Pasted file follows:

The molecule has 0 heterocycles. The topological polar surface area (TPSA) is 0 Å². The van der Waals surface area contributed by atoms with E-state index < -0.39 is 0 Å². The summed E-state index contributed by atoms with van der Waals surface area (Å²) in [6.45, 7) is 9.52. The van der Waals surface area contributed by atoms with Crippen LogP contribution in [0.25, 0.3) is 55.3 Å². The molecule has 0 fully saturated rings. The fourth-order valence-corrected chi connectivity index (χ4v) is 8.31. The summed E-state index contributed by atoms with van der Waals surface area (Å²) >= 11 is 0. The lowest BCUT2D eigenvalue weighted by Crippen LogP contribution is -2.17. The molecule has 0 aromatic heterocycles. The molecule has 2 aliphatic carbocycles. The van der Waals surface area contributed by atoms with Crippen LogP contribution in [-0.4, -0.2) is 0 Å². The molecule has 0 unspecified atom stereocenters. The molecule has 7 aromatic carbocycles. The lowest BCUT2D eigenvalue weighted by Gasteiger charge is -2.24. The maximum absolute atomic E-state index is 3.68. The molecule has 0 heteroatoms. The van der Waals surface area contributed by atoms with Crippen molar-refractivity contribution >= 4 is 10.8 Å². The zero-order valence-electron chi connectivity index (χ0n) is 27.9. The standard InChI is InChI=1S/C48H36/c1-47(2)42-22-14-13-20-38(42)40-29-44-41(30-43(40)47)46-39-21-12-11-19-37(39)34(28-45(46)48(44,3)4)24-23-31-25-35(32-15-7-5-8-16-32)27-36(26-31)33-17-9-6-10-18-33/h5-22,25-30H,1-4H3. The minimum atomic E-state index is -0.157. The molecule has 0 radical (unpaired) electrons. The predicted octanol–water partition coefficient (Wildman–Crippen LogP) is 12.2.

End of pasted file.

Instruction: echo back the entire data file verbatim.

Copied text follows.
The molecule has 0 heterocycles. The topological polar surface area (TPSA) is 0 Å². The van der Waals surface area contributed by atoms with E-state index < -0.39 is 0 Å². The summed E-state index contributed by atoms with van der Waals surface area (Å²) in [6.45, 7) is 9.52. The van der Waals surface area contributed by atoms with Crippen LogP contribution in [0.25, 0.3) is 55.3 Å². The molecule has 0 fully saturated rings. The fourth-order valence-corrected chi connectivity index (χ4v) is 8.31. The summed E-state index contributed by atoms with van der Waals surface area (Å²) >= 11 is 0. The lowest BCUT2D eigenvalue weighted by Crippen LogP contribution is -2.17. The molecule has 0 aromatic heterocycles. The molecule has 2 aliphatic carbocycles. The van der Waals surface area contributed by atoms with Crippen LogP contribution in [-0.4, -0.2) is 0 Å². The molecule has 0 unspecified atom stereocenters. The molecule has 7 aromatic carbocycles. The lowest BCUT2D eigenvalue weighted by Gasteiger charge is -2.24. The maximum absolute atomic E-state index is 3.68. The molecule has 0 heteroatoms. The van der Waals surface area contributed by atoms with Crippen molar-refractivity contribution >= 4 is 10.8 Å². The zero-order valence-electron chi connectivity index (χ0n) is 27.9. The standard InChI is InChI=1S/C48H36/c1-47(2)42-22-14-13-20-38(42)40-29-44-41(30-43(40)47)46-39-21-12-11-19-37(39)34(28-45(46)48(44,3)4)24-23-31-25-35(32-15-7-5-8-16-32)27-36(26-31)33-17-9-6-10-18-33/h5-22,25-30H,1-4H3. The minimum atomic E-state index is -0.157. The molecule has 0 radical (unpaired) electrons. The predicted octanol–water partition coefficient (Wildman–Crippen LogP) is 12.2.